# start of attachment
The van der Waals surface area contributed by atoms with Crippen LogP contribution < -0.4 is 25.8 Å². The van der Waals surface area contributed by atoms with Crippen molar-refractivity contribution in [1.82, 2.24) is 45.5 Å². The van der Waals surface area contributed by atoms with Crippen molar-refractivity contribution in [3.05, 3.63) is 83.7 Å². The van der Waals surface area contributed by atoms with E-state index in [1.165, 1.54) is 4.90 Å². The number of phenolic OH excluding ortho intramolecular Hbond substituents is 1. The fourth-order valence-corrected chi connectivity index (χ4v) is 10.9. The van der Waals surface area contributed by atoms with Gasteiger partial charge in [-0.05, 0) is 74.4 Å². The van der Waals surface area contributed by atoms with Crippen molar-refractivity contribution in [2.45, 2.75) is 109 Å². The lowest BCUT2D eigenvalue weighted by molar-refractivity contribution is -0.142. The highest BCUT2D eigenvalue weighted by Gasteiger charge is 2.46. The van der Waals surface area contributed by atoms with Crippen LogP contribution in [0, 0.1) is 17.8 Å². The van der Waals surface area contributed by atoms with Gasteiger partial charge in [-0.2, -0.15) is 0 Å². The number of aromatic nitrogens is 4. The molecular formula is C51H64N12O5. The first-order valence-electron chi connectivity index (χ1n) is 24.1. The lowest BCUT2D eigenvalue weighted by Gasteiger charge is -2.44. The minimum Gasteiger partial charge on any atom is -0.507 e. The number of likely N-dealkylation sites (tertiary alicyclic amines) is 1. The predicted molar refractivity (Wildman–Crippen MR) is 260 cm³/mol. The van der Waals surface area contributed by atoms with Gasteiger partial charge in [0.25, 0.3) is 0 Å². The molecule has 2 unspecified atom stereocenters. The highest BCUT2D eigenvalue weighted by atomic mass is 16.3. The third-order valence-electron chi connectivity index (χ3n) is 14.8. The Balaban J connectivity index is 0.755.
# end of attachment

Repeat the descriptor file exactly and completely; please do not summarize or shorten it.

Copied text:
The van der Waals surface area contributed by atoms with Crippen LogP contribution < -0.4 is 25.8 Å². The van der Waals surface area contributed by atoms with Crippen molar-refractivity contribution in [1.82, 2.24) is 45.5 Å². The van der Waals surface area contributed by atoms with Crippen molar-refractivity contribution in [3.05, 3.63) is 83.7 Å². The van der Waals surface area contributed by atoms with E-state index in [1.165, 1.54) is 4.90 Å². The number of phenolic OH excluding ortho intramolecular Hbond substituents is 1. The fourth-order valence-corrected chi connectivity index (χ4v) is 10.9. The van der Waals surface area contributed by atoms with Gasteiger partial charge in [-0.05, 0) is 74.4 Å². The van der Waals surface area contributed by atoms with Crippen molar-refractivity contribution in [2.45, 2.75) is 109 Å². The lowest BCUT2D eigenvalue weighted by molar-refractivity contribution is -0.142. The highest BCUT2D eigenvalue weighted by Gasteiger charge is 2.46. The van der Waals surface area contributed by atoms with Crippen LogP contribution in [0, 0.1) is 17.8 Å². The van der Waals surface area contributed by atoms with Gasteiger partial charge in [-0.2, -0.15) is 0 Å². The number of aromatic nitrogens is 4. The molecular formula is C51H64N12O5. The first-order valence-electron chi connectivity index (χ1n) is 24.1. The lowest BCUT2D eigenvalue weighted by Gasteiger charge is -2.44. The minimum Gasteiger partial charge on any atom is -0.507 e. The number of likely N-dealkylation sites (tertiary alicyclic amines) is 1. The predicted molar refractivity (Wildman–Crippen MR) is 260 cm³/mol. The van der Waals surface area contributed by atoms with Gasteiger partial charge in [0.25, 0.3) is 0 Å². The molecule has 2 unspecified atom stereocenters. The highest BCUT2D eigenvalue weighted by atomic mass is 16.3. The third-order valence-electron chi connectivity index (χ3n) is 14.8. The Balaban J connectivity index is 0.755.